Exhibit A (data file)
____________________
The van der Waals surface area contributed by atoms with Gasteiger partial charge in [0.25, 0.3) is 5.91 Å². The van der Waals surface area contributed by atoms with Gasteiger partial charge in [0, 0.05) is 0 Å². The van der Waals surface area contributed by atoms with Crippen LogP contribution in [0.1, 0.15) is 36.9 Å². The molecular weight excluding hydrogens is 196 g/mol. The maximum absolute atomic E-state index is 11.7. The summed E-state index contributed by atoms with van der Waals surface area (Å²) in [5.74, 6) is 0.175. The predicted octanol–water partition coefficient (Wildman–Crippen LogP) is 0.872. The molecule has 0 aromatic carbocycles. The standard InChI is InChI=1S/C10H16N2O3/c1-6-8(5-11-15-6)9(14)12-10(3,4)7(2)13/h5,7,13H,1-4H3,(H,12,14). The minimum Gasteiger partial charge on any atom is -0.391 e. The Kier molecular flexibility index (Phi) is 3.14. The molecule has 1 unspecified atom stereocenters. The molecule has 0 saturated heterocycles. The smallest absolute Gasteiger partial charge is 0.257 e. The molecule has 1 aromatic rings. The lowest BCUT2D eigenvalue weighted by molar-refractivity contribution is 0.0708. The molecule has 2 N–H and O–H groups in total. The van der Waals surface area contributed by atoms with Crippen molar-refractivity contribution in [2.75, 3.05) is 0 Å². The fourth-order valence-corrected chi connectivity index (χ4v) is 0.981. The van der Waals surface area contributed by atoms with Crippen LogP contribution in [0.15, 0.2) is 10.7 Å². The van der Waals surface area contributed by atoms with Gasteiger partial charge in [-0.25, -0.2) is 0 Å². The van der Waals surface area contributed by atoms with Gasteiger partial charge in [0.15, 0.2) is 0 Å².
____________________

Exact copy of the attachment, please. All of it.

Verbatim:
The van der Waals surface area contributed by atoms with Gasteiger partial charge in [0.25, 0.3) is 5.91 Å². The van der Waals surface area contributed by atoms with Gasteiger partial charge in [0, 0.05) is 0 Å². The van der Waals surface area contributed by atoms with Crippen LogP contribution in [0.1, 0.15) is 36.9 Å². The molecular weight excluding hydrogens is 196 g/mol. The maximum absolute atomic E-state index is 11.7. The summed E-state index contributed by atoms with van der Waals surface area (Å²) in [5.74, 6) is 0.175. The predicted octanol–water partition coefficient (Wildman–Crippen LogP) is 0.872. The molecule has 0 aromatic carbocycles. The standard InChI is InChI=1S/C10H16N2O3/c1-6-8(5-11-15-6)9(14)12-10(3,4)7(2)13/h5,7,13H,1-4H3,(H,12,14). The minimum Gasteiger partial charge on any atom is -0.391 e. The Kier molecular flexibility index (Phi) is 3.14. The molecule has 1 unspecified atom stereocenters. The molecule has 0 saturated heterocycles. The smallest absolute Gasteiger partial charge is 0.257 e. The molecule has 1 aromatic rings. The lowest BCUT2D eigenvalue weighted by molar-refractivity contribution is 0.0708. The molecule has 2 N–H and O–H groups in total. The van der Waals surface area contributed by atoms with Crippen molar-refractivity contribution in [2.75, 3.05) is 0 Å². The fourth-order valence-corrected chi connectivity index (χ4v) is 0.981. The van der Waals surface area contributed by atoms with Crippen LogP contribution in [0.15, 0.2) is 10.7 Å². The van der Waals surface area contributed by atoms with Gasteiger partial charge in [-0.25, -0.2) is 0 Å². The van der Waals surface area contributed by atoms with Gasteiger partial charge in [0.15, 0.2) is 0 Å².